Meanwhile for corn, a consensus forecast that the USDA will show March 1 US inventories at 7.767 bn bushels, with a range of 7.573bn-7.98bn bushels, also has some bullish potential.
Such figure, if it confirmed, “with half of the crop year done, and large US exports expected for the second part of the crop year, may suggest USDA is underestimating the carryout for 2020-21 by 100m-150m bushels”, said Terry Reilly at Futures International.
(The current USDA forecast for close-2010-21 US corn stocks is 1.502bn bushels.)
By contrast, there is some idea that even if the sowings report (which is based on a farmer survey) does produce bullish, ie low, acreage numbers, they will be treated with suspicion.
“Some in the trade suspect farmers will lowball corn, soybean [planting] intentions on Wednesday’s crop report,” said Richard Feltes at RJ O’Brien.
Corn vs wheat
Whatever, in early deals on Monday, bears just about held the balance of play in grains, when the Chicago May corn contract stood down 0.7% at $5.48 ½ a bushel, although staying above its 40-day and 50-day moving averages.
Wheat did fare better, in adding to $6.15 ¾ a bushel for May, to reverse some of its underperformance of late, which in the last session saw its premium over corn erode to as far as $0.60 a bushel.
This down from $2.14 a bushel in October.
The extent of the narrowing in the gap is spurring ideas of some buyers substituting corn with wheat, with Mr Feltes noting the potential for “more June, July, August wheat feeding”.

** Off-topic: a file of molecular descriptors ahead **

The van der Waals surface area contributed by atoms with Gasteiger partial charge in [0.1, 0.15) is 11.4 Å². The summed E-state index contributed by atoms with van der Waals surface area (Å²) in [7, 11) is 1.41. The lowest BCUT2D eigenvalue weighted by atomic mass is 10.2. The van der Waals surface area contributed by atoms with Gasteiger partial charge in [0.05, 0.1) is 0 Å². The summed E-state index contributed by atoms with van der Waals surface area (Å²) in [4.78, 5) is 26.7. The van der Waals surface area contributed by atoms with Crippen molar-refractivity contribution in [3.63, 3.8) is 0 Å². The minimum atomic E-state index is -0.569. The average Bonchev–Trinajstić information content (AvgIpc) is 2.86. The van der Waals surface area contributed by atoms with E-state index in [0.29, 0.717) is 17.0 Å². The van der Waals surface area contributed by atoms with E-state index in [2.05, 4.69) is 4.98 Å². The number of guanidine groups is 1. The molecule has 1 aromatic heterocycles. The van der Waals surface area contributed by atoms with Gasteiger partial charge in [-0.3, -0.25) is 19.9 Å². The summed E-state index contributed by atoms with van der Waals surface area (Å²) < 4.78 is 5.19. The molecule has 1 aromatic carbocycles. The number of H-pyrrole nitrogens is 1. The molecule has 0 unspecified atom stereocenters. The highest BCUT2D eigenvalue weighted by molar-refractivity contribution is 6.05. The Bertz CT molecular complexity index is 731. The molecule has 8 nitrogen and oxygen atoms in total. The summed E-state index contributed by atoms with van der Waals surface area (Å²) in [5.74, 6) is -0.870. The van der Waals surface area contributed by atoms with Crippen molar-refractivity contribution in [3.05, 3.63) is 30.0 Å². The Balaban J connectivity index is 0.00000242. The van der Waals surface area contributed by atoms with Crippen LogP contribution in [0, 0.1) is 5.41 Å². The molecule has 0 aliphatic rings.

Soybean futures for May eased 0.25 cents to $14.00 ¼ a bushel, holding – just – above their 40-day moving average, as well as the psychologically important $14.00-a-bushel mark.
Key for bolstering soy market sentiment was hope that soyoil futures have stabilised, after back-to-back limit-down closes for the first time since 2008.
The last time soyoil closed limit down at all was a decade ago, Mr Reilly noted, flagging that “since 1961, there have 11 trading days nearby soyoil [futures] closed down 250 points”.
‘Due for a correction’
As to what has caused the soyoil slide, Brent crude has certainly not helped, in reversing some of its rally, so undermining hopes for values of ags such as vegetable oils used in making biofuels.
Meanwhile, Benson Quinn Commodities noted that “talk of Argentine bean oil working into the US may have started the ball rolling downhill”.
However, the broker added that “few believe it could actually pencil at current values”, in terms of US impots from Argentina, seeing simple profit-taking as more of a driver.
“Most global vegoil values had run hard and fast to the upside, so some large and volatile corrective price action is warranted.”
Mike Mawdsley said that “new multi-year highs were made mid-week” for soyoil futures.
“Thus, soyoil was due for a correction - and got one.”
In Kuala Lumpur, rival vegoil palm oil gained 0.7% to 3,719 ringgit a tonne. This despite a tumble of 2.4% to 7,510 yuan a tonne in May palm oil futures on the Dalian exchange in key importer China.